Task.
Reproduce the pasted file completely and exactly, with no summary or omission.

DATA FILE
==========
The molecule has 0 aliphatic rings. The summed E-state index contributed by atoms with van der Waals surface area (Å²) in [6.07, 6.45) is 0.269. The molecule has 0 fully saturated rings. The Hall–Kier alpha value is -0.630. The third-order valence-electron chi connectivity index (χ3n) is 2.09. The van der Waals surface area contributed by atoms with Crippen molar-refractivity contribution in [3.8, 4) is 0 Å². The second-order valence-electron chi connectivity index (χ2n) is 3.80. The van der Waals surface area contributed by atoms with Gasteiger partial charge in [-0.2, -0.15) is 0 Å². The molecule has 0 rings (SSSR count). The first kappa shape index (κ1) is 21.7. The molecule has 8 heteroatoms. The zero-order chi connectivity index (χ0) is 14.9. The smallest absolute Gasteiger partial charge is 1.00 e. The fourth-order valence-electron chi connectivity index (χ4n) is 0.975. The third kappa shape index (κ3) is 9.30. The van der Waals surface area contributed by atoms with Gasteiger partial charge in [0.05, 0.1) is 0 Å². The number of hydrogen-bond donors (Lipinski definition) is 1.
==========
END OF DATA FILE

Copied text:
The molecule has 0 aliphatic rings. The summed E-state index contributed by atoms with van der Waals surface area (Å²) in [6.07, 6.45) is 0.269. The molecule has 0 fully saturated rings. The Hall–Kier alpha value is -0.630. The third-order valence-electron chi connectivity index (χ3n) is 2.09. The van der Waals surface area contributed by atoms with Crippen molar-refractivity contribution in [3.8, 4) is 0 Å². The second-order valence-electron chi connectivity index (χ2n) is 3.80. The van der Waals surface area contributed by atoms with Gasteiger partial charge in [-0.2, -0.15) is 0 Å². The molecule has 0 rings (SSSR count). The first kappa shape index (κ1) is 21.7. The molecule has 8 heteroatoms. The zero-order chi connectivity index (χ0) is 14.9. The smallest absolute Gasteiger partial charge is 1.00 e. The fourth-order valence-electron chi connectivity index (χ4n) is 0.975. The third kappa shape index (κ3) is 9.30. The van der Waals surface area contributed by atoms with Gasteiger partial charge in [0.05, 0.1) is 0 Å². The number of hydrogen-bond donors (Lipinski definition) is 1.